HILLARY CLINTON (D), PRESIDENTIAL CANDIDATE: Right now, the wealthy pay too little and the middle class pays too much. So I have specific

recommendations about how we`re going to close those loopholes, make it clear that the wealthy will have to pay their fair share, and have a series

of tax cuts for middle-class families.

And I want to do more to help us balance family and work.

MARTIN O`MALLEY (D), PRESIDENTIAL CANDIDATE: I have learned how to be an effective leader. Whether it was raising the minimum wage, making our

public schools the best in America, passing marriage equality, the DREAM Act, and comprehensive gun safety legislation, I have learned how to get

things done because I am very clear about my principles.

LINCOLN CHAFEE (D), PRESIDENTIAL CANDIDATE: I`ve always been honest. I have the courage to take the long-term view, and I`ve shown good judgment.

I have high ethical standards.

As we look to the future, I want to address the income inequality, close the gap between the haves and the have-nots. I want to address climate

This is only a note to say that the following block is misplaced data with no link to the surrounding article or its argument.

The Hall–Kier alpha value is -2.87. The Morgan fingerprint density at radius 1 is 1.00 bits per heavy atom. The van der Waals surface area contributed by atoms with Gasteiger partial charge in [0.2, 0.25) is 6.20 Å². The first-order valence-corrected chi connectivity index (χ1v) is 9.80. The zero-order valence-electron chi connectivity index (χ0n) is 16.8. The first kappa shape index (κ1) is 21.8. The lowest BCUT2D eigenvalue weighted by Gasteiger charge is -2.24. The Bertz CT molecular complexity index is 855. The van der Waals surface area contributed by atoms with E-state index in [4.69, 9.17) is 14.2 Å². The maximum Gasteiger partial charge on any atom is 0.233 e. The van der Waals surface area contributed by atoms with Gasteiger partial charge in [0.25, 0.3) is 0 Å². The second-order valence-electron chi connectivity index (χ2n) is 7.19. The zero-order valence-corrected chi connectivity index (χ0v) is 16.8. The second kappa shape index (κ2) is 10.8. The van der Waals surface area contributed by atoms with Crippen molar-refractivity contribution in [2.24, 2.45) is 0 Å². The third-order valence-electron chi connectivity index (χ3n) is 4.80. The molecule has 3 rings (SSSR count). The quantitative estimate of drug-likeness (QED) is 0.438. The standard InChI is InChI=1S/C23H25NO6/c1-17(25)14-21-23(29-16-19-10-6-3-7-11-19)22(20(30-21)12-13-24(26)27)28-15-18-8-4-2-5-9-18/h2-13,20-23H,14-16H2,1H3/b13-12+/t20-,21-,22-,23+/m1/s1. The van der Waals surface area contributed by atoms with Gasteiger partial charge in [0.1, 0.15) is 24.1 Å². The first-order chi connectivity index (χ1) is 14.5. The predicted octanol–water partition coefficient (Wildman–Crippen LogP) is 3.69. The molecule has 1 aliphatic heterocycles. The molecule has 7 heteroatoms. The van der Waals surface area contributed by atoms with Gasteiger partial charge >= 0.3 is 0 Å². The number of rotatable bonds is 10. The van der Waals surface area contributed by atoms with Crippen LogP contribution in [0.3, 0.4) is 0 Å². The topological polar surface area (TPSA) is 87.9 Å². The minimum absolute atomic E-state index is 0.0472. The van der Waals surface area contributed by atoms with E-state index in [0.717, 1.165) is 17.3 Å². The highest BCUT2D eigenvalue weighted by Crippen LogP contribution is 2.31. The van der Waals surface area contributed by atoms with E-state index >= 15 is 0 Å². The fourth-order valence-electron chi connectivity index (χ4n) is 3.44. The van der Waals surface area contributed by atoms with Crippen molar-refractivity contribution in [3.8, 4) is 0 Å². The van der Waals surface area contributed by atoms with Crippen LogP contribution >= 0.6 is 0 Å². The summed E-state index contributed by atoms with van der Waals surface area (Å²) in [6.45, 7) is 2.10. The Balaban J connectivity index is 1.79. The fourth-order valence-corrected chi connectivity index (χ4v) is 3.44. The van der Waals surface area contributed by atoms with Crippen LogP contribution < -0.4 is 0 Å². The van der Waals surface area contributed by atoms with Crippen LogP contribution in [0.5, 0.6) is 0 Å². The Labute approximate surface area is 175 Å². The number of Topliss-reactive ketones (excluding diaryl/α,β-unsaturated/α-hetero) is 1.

change, a real threat to our planet. And I believe in prosperity through peace. I want to end these wars.


AZUZ: Investors worldwide are keeping their eyes on China, and they`re concerned about what`s happening with its economy. It`s one of the largest

in the world. And because the economies of different countries are connected, what happens to one of them can affect others across the globe.

There was a dramatic drop in China`s stock market over the summer, and shakiness continued through September when the value of China`s imports

decreased. It`s partly because Chinese simply weren`t buying as much, not a good sign for their nation`s economy.


SOPHIA YAN, CNNMONEY REPORTER: There`s no way around it. China`s economy is still suffering.

Economists surveyed by CNNMoney are expecting growth of 6.7 percent in the third quarter. That`s the worst since the 2009 financial crisis. Remember

2009? Jobs were wiped out, the housing market went bust, and giant banks went underwater. Nobody wants to go back there.

At home, China is trying to engineer an economic shift, a way from manufacturing and pushing people to spend more. But that`s taking some